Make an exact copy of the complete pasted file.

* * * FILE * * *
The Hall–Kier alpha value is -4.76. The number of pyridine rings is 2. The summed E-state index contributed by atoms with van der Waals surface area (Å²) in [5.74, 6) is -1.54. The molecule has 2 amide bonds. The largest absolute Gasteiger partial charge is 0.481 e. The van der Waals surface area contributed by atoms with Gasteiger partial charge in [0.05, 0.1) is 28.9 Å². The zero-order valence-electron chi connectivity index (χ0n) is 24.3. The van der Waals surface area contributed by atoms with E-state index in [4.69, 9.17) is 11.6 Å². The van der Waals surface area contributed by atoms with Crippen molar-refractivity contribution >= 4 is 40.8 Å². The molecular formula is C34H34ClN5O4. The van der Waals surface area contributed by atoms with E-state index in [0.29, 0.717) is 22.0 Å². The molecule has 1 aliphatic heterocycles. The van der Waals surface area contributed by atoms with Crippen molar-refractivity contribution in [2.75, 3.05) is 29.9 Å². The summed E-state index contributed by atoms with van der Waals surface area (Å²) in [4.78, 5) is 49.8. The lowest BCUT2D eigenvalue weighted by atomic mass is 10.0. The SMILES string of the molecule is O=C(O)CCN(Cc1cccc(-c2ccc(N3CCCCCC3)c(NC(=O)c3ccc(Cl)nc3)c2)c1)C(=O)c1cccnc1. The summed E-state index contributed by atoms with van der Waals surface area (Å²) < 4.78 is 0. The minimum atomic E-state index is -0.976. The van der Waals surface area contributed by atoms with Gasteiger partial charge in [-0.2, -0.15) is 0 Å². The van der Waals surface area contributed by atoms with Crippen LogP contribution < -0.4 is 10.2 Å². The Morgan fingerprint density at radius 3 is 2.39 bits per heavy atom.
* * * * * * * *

The Hall–Kier alpha value is -4.76. The number of pyridine rings is 2. The summed E-state index contributed by atoms with van der Waals surface area (Å²) in [5.74, 6) is -1.54. The molecule has 2 amide bonds. The largest absolute Gasteiger partial charge is 0.481 e. The van der Waals surface area contributed by atoms with Gasteiger partial charge in [0.05, 0.1) is 28.9 Å². The zero-order valence-electron chi connectivity index (χ0n) is 24.3. The van der Waals surface area contributed by atoms with E-state index in [4.69, 9.17) is 11.6 Å². The van der Waals surface area contributed by atoms with Crippen molar-refractivity contribution >= 4 is 40.8 Å². The molecular formula is C34H34ClN5O4. The van der Waals surface area contributed by atoms with E-state index in [0.29, 0.717) is 22.0 Å². The molecule has 1 aliphatic heterocycles. The van der Waals surface area contributed by atoms with Crippen molar-refractivity contribution in [2.75, 3.05) is 29.9 Å². The summed E-state index contributed by atoms with van der Waals surface area (Å²) in [4.78, 5) is 49.8. The lowest BCUT2D eigenvalue weighted by atomic mass is 10.0. The SMILES string of the molecule is O=C(O)CCN(Cc1cccc(-c2ccc(N3CCCCCC3)c(NC(=O)c3ccc(Cl)nc3)c2)c1)C(=O)c1cccnc1. The summed E-state index contributed by atoms with van der Waals surface area (Å²) < 4.78 is 0. The minimum atomic E-state index is -0.976. The van der Waals surface area contributed by atoms with Gasteiger partial charge in [-0.2, -0.15) is 0 Å². The van der Waals surface area contributed by atoms with Crippen LogP contribution < -0.4 is 10.2 Å². The Morgan fingerprint density at radius 3 is 2.39 bits per heavy atom.